A prolific poet and composer throughout her career, Ann Hampton Callaway was recently inducted into the Women Songwriters Hall of Fame. Several of her works were published in a songbook in 2006, but of the 16 songs on her new CD, “Finding Beauty: Originals, Volume 1“, only three come from the earlier collection. Overall, the songs were written between 1986 and 2023, and the performances were recorded remotely during the pandemic. The album opens with an explosion of musical light, with vibraphone, guitar, and rhythm section ushering in Callaway’s warm voice on the wistful “The Moon is a Kite”. The bright waltz tempo and the hopeful nature of Callaway’s words lift the spirit and raise anticipation. “Look for the Love” expands the themes of love and hope through a beautiful arrangement by Trey Henry, featuring Charlie Bisharat‘s violin, Cecilia Tsan‘s cello, and Paul Viapiano‘s guitar. Henry and Viapiano were the arrangers and producers for this project, and they present the music in a way that maintains a strong focus on Callaway’s originals, and de-emphasizes the revolving personnel. After the romantic “Forever and a Day” (with words by the venerable Alan Bergman), Kurt Elling joins Callaway for a finger-snapping gospel song, “Love and Let Love”. The dynamic rhythm section of Jeff Babko (keyboards); Viapiano, Henry, and Ray Brinker (drums) makes this song soar. “Information Please” describes the unique telephonic relationship between an operator and a lonely boy. The final chorus of this song is a genuine heartbreaker. Callaway wrote “You Can’t Rush Spring” for Lena Horne—who never recorded it—but the ethereal duet by Callaway and Tierney Sutton preserved here will stay in the listener’s head long after the track ends. Christian Jacob‘s piano solo is a perfect complement to the delicately blended voices. After the title track—a loving tribute to Callaway’s personal and professional partner, Kari Strand—Callaway salutes her father, Chicago broadcaster John Callaway through a setting of the Robert Frost poem, “Revelation”. Next up is a trio of songs about love, hope, and inner strength: “Hold You in This Song” recommits a couple through difficult times (with Niki Haris shifting between background vocals and duet partner); “Stealin’ Away” (originally written for Al Jarreau, but receiving its debut here) envisions a simple romantic getaway that was impossible during lockdown; and “New Eyes”, a song about second chances and new beginnings co-written and sung by Callaway and Melissa Manchester. To open the final section of this profound album, Callaway offers a powerful rendition of her anthem “At the Same Time” in reflection of the Ukrainian conflict. Sadly, this is a song that will continue to be relevant as long as humans wage war. The natural follow-up is the elegiac “Wherever You Are” tenderly sung by Callaway and her sister Liz in memory of their parents and many other friends lost through the years. “If I Were” offers help to those who struggle with personal problems, while “Be the Light”—with multi-tracked backup vocals by Jarrett Johnson—inspires actions for the greater good. The bittersweet love song, “Perfect” closes this volume, but we can be sure that there are enough Callaway songs to fill a few more CDs. Meanwhile, there are plenty of songs here that will reward repeated listening.


The incisive CD and concert reviews of Nicky Schrire were a recurring highlight of the early issues of Jazz History Online. After she left JHO, Schrire moved from New York City to her hometown of Cape Town, South Africa. A few years later, she settled in Toronto where she is now a voice teacher, radio broadcaster, jazz journalist, and singer/songwriter. The title of her new digital-only album “Nowhere Girl” was inspired by her global relocations and the lessons learned along the way. The title tune opens the album, and it is surprisingly light-hearted, with Schrire’s lean and flexible voice moving easily from lyrics to scat over the comforting alto sax of Tara Davidson and the churning rhythm of Myriad3 (Chris Connelly, piano; Dan Fortin, bass; Ernesto Cervini, drums). “Traveler” tells of a love affair that has deteriorated due to long periods apart. Schrire’s understated delivery conveys her plight without any extraneous emotions. In the middle of her pastoral “A Morning”, the time dissipates as Schrire creates an improvisation based on bird calls. She doesn’t mimic the birds but rather incorporates the avian music into her tonal invention. “Closer to the Source” is another ode to nature while “This Train” takes her to New York City and the many difficulties of daily life in a large metropolis. “Father” brings us back out in the open air with a tale of a patriarch who may or may not have dementia but nonetheless delights in spending the day collecting fruit from an orchard and bringing it home to his family. Schrire’s warm, soaring vocal paints the picture of a dad loved despite any perceived or diagnosed faults. “In Paris” tells us that the City of Light holds other delights besides romance, even though the interlaced lines of Schrire and Davidson evoke the image of a dancing couple. Anna McGarrigle‘s classic “Heart Like a Wheel” (performed with guest vocalist Laila Biati) offers a gentle reminder that love isn’t everything, a point further emphasized with Schrire’s deadpan song “Love is for the Birds”. The spare voice/piano duet on “Keep it Simple” advises us to shut out the outside noise to focus on self-growth and development. The pinched notes and rhythms of Julio Sigauque‘s guitar introduce the final track “My Love”, a tribute to her former home,  South Africa. One of the lines—I would like to go back home and raise a family of my own/Relive my youth, discover all those halcyon days—raises the question of whether Schrire might be preparing to move again. Wherever her next move takes her, she has proven that her multiple talents will bring her success and happiness. All we can do is wish her the best, and hope that we can continue to share her joys through her music.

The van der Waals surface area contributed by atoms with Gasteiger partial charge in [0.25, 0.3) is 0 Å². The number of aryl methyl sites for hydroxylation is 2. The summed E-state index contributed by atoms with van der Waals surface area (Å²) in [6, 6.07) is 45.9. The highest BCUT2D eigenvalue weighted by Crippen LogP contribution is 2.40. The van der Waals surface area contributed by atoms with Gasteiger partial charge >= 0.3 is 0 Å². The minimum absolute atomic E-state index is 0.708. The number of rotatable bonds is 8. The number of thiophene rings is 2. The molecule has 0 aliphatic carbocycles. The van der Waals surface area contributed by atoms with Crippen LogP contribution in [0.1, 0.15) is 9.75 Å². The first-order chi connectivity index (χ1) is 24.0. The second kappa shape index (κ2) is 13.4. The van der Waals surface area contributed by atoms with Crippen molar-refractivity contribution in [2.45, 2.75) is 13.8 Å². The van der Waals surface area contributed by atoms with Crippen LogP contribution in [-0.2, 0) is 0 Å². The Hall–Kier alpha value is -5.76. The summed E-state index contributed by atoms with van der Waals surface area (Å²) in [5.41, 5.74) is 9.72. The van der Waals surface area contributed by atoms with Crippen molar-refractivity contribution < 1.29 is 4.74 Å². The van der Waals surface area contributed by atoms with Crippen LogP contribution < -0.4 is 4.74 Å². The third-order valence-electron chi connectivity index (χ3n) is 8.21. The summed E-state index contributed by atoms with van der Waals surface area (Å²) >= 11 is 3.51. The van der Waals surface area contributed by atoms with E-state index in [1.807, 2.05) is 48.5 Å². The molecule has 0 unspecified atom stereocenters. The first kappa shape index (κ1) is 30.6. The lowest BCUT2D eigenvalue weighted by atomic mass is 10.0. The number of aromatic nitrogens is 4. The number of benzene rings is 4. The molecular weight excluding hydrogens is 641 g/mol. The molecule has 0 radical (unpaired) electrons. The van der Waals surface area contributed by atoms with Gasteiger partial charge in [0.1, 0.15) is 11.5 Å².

Love affairs are the perfect subject for song cycles, and in her brief liner notes, Nicole Zuraitis admits that her album might have been titled “How Love Begins…and Ends”. Even without the final two words on the cover, the titles of the cycle’s two halves—oil and water—hint that we’re in for an emotional roller coaster. The album opens with a sexy blues, “The Good Ways”, with Zuraitis purring the sensual lyrics over the enticing groove of the rhythm section (Maya Kronfeld, organ; Zuraitis, piano; Gilad Hekselman, guitar; Christian McBride, bass; Dan Pugach, drums). The eternal theme of love is illustrated in the next two tracks, “Travel”–set to a poem by Edna St. Vincent Millay by Zuraitis and Cyrille Aimée—and “Reverie”, an adaptation of Claude Debussy‘s melody, with lyrics by Zuraitis. The vocal style gets in the way of the poetry on the Millay, as Zuraitis’ diction gets covered by her movements on and off-mic, coupled with the pulsations of the band. The Debussy gets everything back on track, with a rhythm feel shifting back and forth from broken to straight swing. Hekselman’s guitar travels through several styles during his astounding solo. “Let Me Love You” is not the Bart Howard song but an intimate original about a woman pleading with her lover for his undivided attention. Hekselman’s straight-ahead guitar accompaniment displays another facet of his wide-ranging talent. “Burn” closes the first half; it is a brightly paced tune with despondent lyrics telling how a woman finally gives up hope on her relationship. McBride’s stunning technique is on full display here, both in his quick walking bass behind the vocal and in a finger-busting solo in the middle. “Water” opens with an adaptation of an ancient Hebrew poem, “Two Fishes”. Zuraitis transforms into a modern-day Peggy Lee for a delightful vocal, with guest pianist David Cook taking an inspired solo over McBride’s rock-solid bass. With Cook still onboard, and Zuraitis transforming into a torch singer, “Well Planned, Well Played” outlines the various elements that led to the breakup. Somehow, the heart rebounds and in “20 Seconds” our heroine has fallen in love again. The fire imagery from the album’s first song returns, but the lyric recognizes that connecting with this partner could be a very bad decision. “Like Dew” seems to confirm that thought, but it takes an evening out to prove the point. Still, Zuraitis’ sensitive reading of her original lyrics helps us to understand the mindset of the heroine. The final two songs, “The Garden” and “Save It for a Rainy Day” turn to nature for the answers. And sure enough, the cloudy skies bring the rain, the rain revitalizes the soil, and the flowers of love will bloom again. Still, the heroine’s heart does not want to wait and she hopes that love will return sooner rather than later. This elegant concept album brings a fresh approach to a familiar narrative. Get this album and listen to it in its entirety. Nicole Zuraitis will take you on a thrilling and unforgettable journey.